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Physical Pain Stops my Pain - Treating Teen Self Mutilation
On the last track, we discussed the various mental disorders with which adolescent self-mutilators are diagnosed. These include Axis I disorders such as depression, thought disorders, anxiety disorders, and post traumatic stress disorder, and the Axis II disorder of borderline personality disorder.
As you know, many times clients do not recognize that they have a problem with self-mutilation. They delude themselves with assertions such as the injury is not serious, that it doesn't affect them, and that it heals them.
On this track,
we will examine various arguments that clients use to persuade themselves that
they do not have a problem with self-mutilation. These include arguments of a
personal event, of necessary emotional cleansing, and of communication. We will
also include ways to address these arguments via the exploration of ramifications and analogies.
# 1 - Personal Event
For her first claim, that of "Self-injury doesn't hurt anyone", I asked Elsa how her mother and father felt about her self-injury. I then pointed out to Elsa how her older brother had not spoken to her since she told her immediate family about the self-injury. Even though she was not physically hurting anyone, her behavior was destroying her very valuable familial relationships.
For Elsa's second statement, that of "It's my body and I can do whatever I want," I told her that yes, she could do whatever she wanted to do, but I then put these questions to her. I asked her, "Is it really what you want to do? Do you honestly understand why you want to do it? What are some the ramifications of the behavior?" In this way, I was able to help Elsa break down her illusions about self-injury and aid her in her recovery.
With the first category of delusional arguments, I used exploration of ramifications.
# 2 - Necessary Emotional Cleansing
I posed this analogy to Lindsey in order to point out the flaw in her argument.
"Suppose you are diagnosed with a cancerous tumor and your doctor recommends
chemotherapy. You don't feel sick, you're still functioning, but the symptoms
of the tumor are interfering with daily routines.
This analogy demonstrated to Lindsey the errors inherent in her argument, that although the recovery process is more painful than the self-mutilation itself, the reward of good mental health is far greater.
# 3 - Inability to Communicate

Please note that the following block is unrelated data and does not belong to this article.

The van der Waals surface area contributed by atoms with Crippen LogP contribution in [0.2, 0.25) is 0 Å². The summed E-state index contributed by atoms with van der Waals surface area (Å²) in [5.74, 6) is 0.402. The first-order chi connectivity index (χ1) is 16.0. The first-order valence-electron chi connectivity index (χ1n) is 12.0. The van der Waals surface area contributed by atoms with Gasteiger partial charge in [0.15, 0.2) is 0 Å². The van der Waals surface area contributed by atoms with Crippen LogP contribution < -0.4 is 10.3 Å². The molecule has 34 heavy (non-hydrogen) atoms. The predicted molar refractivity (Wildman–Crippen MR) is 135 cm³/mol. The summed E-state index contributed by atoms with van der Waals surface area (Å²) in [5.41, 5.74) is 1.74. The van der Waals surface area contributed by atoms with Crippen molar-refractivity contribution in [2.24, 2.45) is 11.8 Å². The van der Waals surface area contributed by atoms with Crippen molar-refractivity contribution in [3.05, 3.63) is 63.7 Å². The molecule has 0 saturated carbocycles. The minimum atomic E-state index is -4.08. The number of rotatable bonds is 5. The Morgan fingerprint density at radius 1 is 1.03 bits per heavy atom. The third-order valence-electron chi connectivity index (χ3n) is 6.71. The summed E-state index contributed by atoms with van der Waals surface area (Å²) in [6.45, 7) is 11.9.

As you can see, each of these statements
stems from an inability to convey any kind of desire for contact and affection.
Kara, age 17, used the argument of "It's the only way to know if people really
care about me" to justify her self-mutilation. Kara had been sexually abused when she was 6 by her uncle. When Kara reported the abuse, her parents denied
it, labeling Kara a liar and an attention seeker. Since then, Kara has had trouble
relaying any emotional distress to close friends because she feels that nothing
will come of it.
"Comfortable Presence" Exercise
In her response, Kara talked about her grandmother, who had always been understanding and kind to her. She wrote, "Grandma and I would always watch old movies together and she would tell me things about her childhood. Whenever I spent time with her, we made popcorn and she fixed me sundaes. She really spoiled me. I felt really safe with her. I never felt the urge to self-injure when I was around her.
"She gave me the care that my parents were incapable of giving because they didn't trust me anymore. I guess we got along well because her husband died when I was young and I didn't have anybody either. We both became each other's companion. Right after she died, I started cutting. It was like my lifeline was gone and I had to replace her, but I couldn't find anyone I trusted."
Kara's grandmother had been essential to her stability as a person. Without the warmth and comfort of a sympathetic loved one, Kara's world collapsed and her issues with trust soon resurfaced.
On this track, we discussed three arguments that clients use to persuade themselves that they do not have a problem with self-mutilation via the use of exploration of ramifications and analogies. These included arguments of personal event, of necessary emotional cleansing, and of communication. We also included ways exploration of ramifications and "Comfortable Presence" to address these arguments.
On the next track, we will examine
the ways in which cultural pressures have a direct effect on the adolescent self-injurer:
the idea that pain is achievement; and the "tough guy" stereotype.
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